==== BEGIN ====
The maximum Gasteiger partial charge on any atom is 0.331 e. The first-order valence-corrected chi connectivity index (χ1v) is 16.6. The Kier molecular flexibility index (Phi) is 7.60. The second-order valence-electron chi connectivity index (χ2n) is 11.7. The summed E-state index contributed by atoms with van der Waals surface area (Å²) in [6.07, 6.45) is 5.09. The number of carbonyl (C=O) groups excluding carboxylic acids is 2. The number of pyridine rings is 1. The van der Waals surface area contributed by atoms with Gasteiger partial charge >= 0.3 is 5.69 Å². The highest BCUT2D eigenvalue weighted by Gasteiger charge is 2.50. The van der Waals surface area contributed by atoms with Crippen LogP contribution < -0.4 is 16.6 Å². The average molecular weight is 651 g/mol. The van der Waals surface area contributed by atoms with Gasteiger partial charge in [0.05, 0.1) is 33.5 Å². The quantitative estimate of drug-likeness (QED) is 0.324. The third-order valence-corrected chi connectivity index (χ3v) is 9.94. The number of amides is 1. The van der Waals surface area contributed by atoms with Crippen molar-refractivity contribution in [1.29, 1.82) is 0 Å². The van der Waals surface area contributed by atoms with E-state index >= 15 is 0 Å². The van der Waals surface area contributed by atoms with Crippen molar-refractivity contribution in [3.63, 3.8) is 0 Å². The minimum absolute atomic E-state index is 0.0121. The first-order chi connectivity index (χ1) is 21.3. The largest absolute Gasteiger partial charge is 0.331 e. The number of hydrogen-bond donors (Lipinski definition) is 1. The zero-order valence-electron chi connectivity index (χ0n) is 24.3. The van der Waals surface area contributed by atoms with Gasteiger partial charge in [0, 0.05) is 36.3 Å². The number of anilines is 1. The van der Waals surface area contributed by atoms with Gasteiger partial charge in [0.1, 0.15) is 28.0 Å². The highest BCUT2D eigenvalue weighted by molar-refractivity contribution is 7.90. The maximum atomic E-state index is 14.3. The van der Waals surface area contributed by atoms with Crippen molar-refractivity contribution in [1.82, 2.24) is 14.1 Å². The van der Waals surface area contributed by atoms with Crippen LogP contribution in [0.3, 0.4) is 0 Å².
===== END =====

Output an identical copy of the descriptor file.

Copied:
The maximum Gasteiger partial charge on any atom is 0.331 e. The first-order valence-corrected chi connectivity index (χ1v) is 16.6. The Kier molecular flexibility index (Phi) is 7.60. The second-order valence-electron chi connectivity index (χ2n) is 11.7. The summed E-state index contributed by atoms with van der Waals surface area (Å²) in [6.07, 6.45) is 5.09. The number of carbonyl (C=O) groups excluding carboxylic acids is 2. The number of pyridine rings is 1. The van der Waals surface area contributed by atoms with Gasteiger partial charge >= 0.3 is 5.69 Å². The highest BCUT2D eigenvalue weighted by Gasteiger charge is 2.50. The van der Waals surface area contributed by atoms with Crippen LogP contribution < -0.4 is 16.6 Å². The average molecular weight is 651 g/mol. The van der Waals surface area contributed by atoms with Gasteiger partial charge in [0.05, 0.1) is 33.5 Å². The quantitative estimate of drug-likeness (QED) is 0.324. The third-order valence-corrected chi connectivity index (χ3v) is 9.94. The number of amides is 1. The van der Waals surface area contributed by atoms with Crippen molar-refractivity contribution in [1.29, 1.82) is 0 Å². The van der Waals surface area contributed by atoms with E-state index >= 15 is 0 Å². The van der Waals surface area contributed by atoms with Crippen molar-refractivity contribution in [3.63, 3.8) is 0 Å². The minimum absolute atomic E-state index is 0.0121. The first-order chi connectivity index (χ1) is 21.3. The largest absolute Gasteiger partial charge is 0.331 e. The number of hydrogen-bond donors (Lipinski definition) is 1. The zero-order valence-electron chi connectivity index (χ0n) is 24.3. The van der Waals surface area contributed by atoms with Gasteiger partial charge in [0, 0.05) is 36.3 Å². The number of anilines is 1. The van der Waals surface area contributed by atoms with Gasteiger partial charge in [0.1, 0.15) is 28.0 Å². The highest BCUT2D eigenvalue weighted by molar-refractivity contribution is 7.90. The maximum atomic E-state index is 14.3. The van der Waals surface area contributed by atoms with Crippen molar-refractivity contribution in [1.82, 2.24) is 14.1 Å². The van der Waals surface area contributed by atoms with Crippen LogP contribution in [0.3, 0.4) is 0 Å².